What we can learn from Darwin’s property rise and fall?

Do you know which property market was the nation’s strongest for a period during the mid-2000s?

DarwinWhile the title of this blog clearly gives the game away, I bet you’re still surprised that the answer is Darwin.

Yes, the Northern Territory capital was once the envy of the country with its median house price increasing strongly over the period.

Market watchers would know that Darwin’s fortunes have definitely changed from those heady days of sky-high capital growth.

In fact, the latest CoreLogic data shows that its median house price has fallen by 9.7 per cent in the past 12 months.

What happened?

The thing is, back then, Darwin had a lot going for its economy, which stimulated its property market.

For a time, house prices were driven higher and, for a time, everyone was happy.

Then, well, things changed.

Darwin’s market started tanking in a few years ago and hasn’t really stopped.

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Plus, I don’t actually believe better times ahead for Darwin for the foreseeable future.

Well, that’s not entirely true.

You see, Darwin’s property market does tend to jump up and down regularly.

In fact, it’s very similar to a regional area in economic fundamentals.

So, when its economy is not doing well, there are generally not enough moving parts to keep it chugging in the right direction.

This, of course, is the opposite to our largest capital cities such as Sydney, Melbourne and Brisbane, which have large, diverse economies that underpin those property markets in all types of economic conditions.

A case in point is that even though “the market” in Sydney has recorded median house price falls over the past year or two, there are still submarkets which have posted price growth.

Why is that?

Property MarketIt’s all to do with the fundamentals of those areas including being a location that is desirable to aspirational owner occupiers who are prepared to pay to live there.

These types of would-be new residents also generally have the means to access finance regardless of the wider lending environment which sidelined plenty of people until relatively recently.

Of course this means they can bid at auction, for example, and generally they will keep bidding until they secure a home in their dream location.

Hence why property prices have continued to rise in these premium markets over the past few years, while prices for inferior dwellings in substandard locations have fallen.

What I’m trying to say is…

At some point in the future, house prices in Darwin will likely rise again – then they will flat-line for a time, and then they’ll fall.

DarwinThat is the nature of buying in a location that is prone to significant market ups and downs.

Sophisticated investors understand this, which is why they only every buy into strong and stable markets that have a history of outperforming the averages.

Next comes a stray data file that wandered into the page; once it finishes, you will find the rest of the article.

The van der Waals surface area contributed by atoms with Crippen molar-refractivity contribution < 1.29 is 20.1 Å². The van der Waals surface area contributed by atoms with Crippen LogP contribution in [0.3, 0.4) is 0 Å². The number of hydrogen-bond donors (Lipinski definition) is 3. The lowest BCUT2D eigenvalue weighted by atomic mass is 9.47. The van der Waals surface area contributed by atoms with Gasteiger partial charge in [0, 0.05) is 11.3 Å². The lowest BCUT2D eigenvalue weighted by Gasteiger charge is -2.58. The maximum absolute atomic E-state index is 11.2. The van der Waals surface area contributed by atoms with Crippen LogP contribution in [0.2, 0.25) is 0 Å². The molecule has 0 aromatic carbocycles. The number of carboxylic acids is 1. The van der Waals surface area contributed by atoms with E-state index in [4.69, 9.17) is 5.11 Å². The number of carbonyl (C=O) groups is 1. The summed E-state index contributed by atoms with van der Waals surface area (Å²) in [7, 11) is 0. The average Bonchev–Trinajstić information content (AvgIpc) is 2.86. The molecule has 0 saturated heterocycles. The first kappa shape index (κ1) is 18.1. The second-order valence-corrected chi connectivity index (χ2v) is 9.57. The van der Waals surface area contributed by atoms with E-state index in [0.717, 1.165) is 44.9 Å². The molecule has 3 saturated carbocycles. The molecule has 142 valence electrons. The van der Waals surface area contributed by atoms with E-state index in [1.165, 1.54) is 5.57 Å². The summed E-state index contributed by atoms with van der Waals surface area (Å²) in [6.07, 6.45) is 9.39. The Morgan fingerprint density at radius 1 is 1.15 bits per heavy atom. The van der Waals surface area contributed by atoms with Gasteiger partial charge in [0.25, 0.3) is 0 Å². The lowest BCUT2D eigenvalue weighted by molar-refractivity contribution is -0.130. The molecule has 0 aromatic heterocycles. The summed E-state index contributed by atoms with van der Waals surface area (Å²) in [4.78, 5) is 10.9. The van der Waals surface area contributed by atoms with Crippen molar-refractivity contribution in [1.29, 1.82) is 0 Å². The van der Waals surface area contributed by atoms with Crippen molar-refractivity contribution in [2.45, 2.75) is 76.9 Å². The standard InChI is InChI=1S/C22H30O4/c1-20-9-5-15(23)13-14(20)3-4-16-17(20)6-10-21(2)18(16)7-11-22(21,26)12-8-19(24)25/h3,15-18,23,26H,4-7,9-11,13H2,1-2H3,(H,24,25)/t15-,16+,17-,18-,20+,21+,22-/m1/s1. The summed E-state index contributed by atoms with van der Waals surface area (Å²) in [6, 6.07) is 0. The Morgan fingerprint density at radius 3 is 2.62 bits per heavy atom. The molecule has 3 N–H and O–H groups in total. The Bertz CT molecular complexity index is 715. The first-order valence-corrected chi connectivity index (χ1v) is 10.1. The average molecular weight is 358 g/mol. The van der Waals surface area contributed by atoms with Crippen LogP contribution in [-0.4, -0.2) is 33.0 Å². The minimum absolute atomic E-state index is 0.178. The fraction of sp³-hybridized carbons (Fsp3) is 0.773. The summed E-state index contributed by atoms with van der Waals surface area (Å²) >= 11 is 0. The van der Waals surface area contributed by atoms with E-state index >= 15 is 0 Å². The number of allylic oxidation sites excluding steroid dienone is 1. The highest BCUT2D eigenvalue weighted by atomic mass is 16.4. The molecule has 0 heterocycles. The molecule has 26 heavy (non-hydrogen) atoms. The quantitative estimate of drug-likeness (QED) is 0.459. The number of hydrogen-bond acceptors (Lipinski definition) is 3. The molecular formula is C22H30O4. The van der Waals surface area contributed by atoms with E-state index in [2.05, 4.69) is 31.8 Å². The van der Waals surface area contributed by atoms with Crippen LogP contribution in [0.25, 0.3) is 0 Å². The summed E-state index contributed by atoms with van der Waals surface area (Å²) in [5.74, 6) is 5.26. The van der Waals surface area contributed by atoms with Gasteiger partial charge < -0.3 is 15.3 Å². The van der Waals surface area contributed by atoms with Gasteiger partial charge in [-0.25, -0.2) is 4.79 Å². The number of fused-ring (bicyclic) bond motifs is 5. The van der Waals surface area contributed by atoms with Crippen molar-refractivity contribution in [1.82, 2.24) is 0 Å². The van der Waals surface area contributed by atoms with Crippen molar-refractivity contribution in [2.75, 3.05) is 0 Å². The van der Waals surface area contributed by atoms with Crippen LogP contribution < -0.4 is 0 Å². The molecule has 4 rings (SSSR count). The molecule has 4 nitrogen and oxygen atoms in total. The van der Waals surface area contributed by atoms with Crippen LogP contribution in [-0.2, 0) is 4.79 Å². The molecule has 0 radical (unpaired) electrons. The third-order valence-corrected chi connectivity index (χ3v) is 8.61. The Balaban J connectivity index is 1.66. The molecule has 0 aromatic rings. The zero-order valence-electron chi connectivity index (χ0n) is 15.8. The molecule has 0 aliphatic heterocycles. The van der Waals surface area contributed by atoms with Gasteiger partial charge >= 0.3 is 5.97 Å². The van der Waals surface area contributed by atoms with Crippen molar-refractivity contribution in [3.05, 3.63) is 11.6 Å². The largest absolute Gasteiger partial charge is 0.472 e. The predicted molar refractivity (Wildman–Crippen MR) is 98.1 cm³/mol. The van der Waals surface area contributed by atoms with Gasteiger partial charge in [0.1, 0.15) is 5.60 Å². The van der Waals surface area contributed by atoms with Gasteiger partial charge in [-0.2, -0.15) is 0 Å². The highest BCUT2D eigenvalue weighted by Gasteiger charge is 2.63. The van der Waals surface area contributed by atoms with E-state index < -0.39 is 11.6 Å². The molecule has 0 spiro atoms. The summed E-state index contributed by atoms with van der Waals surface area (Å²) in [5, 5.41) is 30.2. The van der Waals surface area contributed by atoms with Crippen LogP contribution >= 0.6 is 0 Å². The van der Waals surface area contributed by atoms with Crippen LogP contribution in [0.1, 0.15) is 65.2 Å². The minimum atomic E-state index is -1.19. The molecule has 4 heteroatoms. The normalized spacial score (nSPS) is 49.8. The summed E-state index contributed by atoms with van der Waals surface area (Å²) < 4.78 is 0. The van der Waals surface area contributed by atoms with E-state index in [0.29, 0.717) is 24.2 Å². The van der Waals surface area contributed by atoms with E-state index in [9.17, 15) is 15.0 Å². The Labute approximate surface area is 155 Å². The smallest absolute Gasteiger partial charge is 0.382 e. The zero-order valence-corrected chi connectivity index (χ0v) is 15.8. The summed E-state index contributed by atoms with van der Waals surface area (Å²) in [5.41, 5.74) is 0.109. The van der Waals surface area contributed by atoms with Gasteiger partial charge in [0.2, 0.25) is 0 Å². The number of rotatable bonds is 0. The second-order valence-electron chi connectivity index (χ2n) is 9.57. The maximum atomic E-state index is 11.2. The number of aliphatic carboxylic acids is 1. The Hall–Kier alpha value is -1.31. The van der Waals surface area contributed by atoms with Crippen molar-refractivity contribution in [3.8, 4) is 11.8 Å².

They don’t look for the next hot spot or “what’s working now.”

They invest in markets that have multiple pillars supporting their economies plus growing wealth and burgeoning populations.

They don’t fight the big trends and that’s why they only invest in capital cities.

They don’t chase a market that is a bit, well, wild west.

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Michael is a director of Metropole Property Strategists who help their clients grow, protect and pass on their wealth through independent, unbiased property advice and advocacy. He's once again been voted Australia's leading property investment adviser and his opinions are regularly featured in the media. Visit Metropole.com.au


'What we can learn from Darwin’s property rise and fall?' have 4 comments

    Avatar

    September 14, 2019 mark

    Hi Rob, Interesting article regarding the Darwin market. You have stated the facts about the current market well. However I strongly believe there are facts of recent times which if you dig deep enough prove that the Darwin market will again turn in a positive manner albeit slowly but surely . There is an abundance of riches in the Territory sitting there waiting to be developed. Just read the recent SEAAOC reports to be educated from there conferences. Pick up any edition of The Territory Q magazine edited by the very passionate Anya Lorimer who continues to have articles that show the people of the Territory and how resilient they are to events in the economy and always come out shinning. Darwin is a very small market of housing compared to eastern seaboard cities therefore the impact of fluctuations is felt more to the housing economy. The recent upgrades from the University to bring in more students, the greening of Darwin city by the council, the new 6 star hotel to be built on the waterfront, increased requests on cruise liners entering the the city, increased 5000 troops from the USA to be settled in Darwin, to name but a few all help turn the economy around. Darwin will slowly start to shine.

    Reply

      Michael Yardney

      September 14, 2019 Michael Yardney

      Yes it will pick up again – you’re right it is a very small market so moves in either direction are easily exagerated

      Reply

    Avatar

    September 13, 2019 Rob

    Buy during the GLOOM and sell during the BOOM. Darwin is the gateway city to SE Asia which surprises me that property is not always in demand, Aside from their hot and humid summers, Darwin has a lot to offer.

    Reply

      Michael Yardney

      September 13, 2019 Michael Yardney

      Rob, I’m sorry to say that there is very, very little upside in Darwin

      Reply


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